The battery size is often given by in current x time (Ah), this indicates how much current over time the battery can provide. The battery size can also be given in kWh, indicating the energy that is stored in the battery.
The voltage of the electric vehicle battery is given by the battery cells and the design of their wiring. The voltage of each cell wired in series adds up to the voltage of the battery. Typically, the battery voltage is in about 400 Volts, some car manufacturers are even going up to 800 Volts.
The voltage of each cell depends on its state of charge (SOC). Typically, the voltage of the cell ranges between 2 and 4 Volt. The voltage of the cell results from the difference between the anode and cathode potential, the potential varies by the chemical composition. For electrical vehicles mostly the NMC (Lithium Nickel Manganese Cobalt Oxide) cells are used.
The battery life describes the time in which the battery is used for a certain task. Typically for EVs, the battery life is ending, when the expected range of the EV is only 60% of the range, which the EV had at the beginning of the battery life.
End of Life
The end of life for batteries is called EoL, the EoL defines the point, at which the battery doesn’t store enough energy to fulfill its tasks.
The charging current is the current charged by the charging station into the electric vehicle. The charging current is limited by the resistance of the wiring and the resistance of the battery of the electric vehicle.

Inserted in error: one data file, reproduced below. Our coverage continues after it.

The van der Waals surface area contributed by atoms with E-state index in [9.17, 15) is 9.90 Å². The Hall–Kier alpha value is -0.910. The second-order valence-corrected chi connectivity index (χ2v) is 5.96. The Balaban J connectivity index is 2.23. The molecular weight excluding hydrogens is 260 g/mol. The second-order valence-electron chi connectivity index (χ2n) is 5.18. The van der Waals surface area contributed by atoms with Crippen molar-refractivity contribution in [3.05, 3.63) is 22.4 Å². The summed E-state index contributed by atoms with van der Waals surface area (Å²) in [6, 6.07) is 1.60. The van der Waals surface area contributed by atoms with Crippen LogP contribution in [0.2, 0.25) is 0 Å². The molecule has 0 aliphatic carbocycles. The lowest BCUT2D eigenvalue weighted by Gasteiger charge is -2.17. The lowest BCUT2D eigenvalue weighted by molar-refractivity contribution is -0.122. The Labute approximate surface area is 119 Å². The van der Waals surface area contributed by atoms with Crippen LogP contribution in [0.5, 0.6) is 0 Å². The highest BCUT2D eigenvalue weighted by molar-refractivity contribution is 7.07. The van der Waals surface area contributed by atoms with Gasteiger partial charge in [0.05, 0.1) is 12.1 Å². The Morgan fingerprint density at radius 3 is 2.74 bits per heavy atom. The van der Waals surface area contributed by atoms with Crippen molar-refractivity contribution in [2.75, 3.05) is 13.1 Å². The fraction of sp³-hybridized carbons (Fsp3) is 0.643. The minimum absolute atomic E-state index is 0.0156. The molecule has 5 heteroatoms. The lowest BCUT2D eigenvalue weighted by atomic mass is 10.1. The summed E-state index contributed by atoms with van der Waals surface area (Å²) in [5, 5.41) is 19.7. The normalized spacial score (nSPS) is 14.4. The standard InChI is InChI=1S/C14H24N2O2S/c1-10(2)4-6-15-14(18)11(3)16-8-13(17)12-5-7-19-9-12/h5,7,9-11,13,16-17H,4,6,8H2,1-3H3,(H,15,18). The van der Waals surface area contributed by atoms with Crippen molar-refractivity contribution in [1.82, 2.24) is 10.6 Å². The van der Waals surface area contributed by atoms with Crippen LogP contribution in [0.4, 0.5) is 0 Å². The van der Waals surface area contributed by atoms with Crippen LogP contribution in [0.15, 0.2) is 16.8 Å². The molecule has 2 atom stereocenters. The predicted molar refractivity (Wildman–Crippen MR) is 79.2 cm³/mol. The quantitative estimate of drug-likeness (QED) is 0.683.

The charging power is given by the power of the charging station. It’s calculated roughly by charging power/battery voltage
Resistance of the Wiring
The resistance of the wiring is given by the physical characteristic of the wires and the design of the electrical circuit. The thicker the cables are the lower (better) the resistance of the cable is.
Resistance of the charging cable
The Resistance of the charging cables is calculated in the same manner as for the resistance of the wiring. The thicker the cable is the lower the resistance of the cable is. The longer the charging cable is, the higher the resistance of the cable.
The charging power is calculated by Voltage * Current. The higher the charging power is, the faster you’re able to charge your electric vehicle. Keep in mind that the electrical vehicle limits the charging power as well as the charging station. If the electric vehicle cannot be charged with the maximum power of the charging station, then the charging current has to be limited.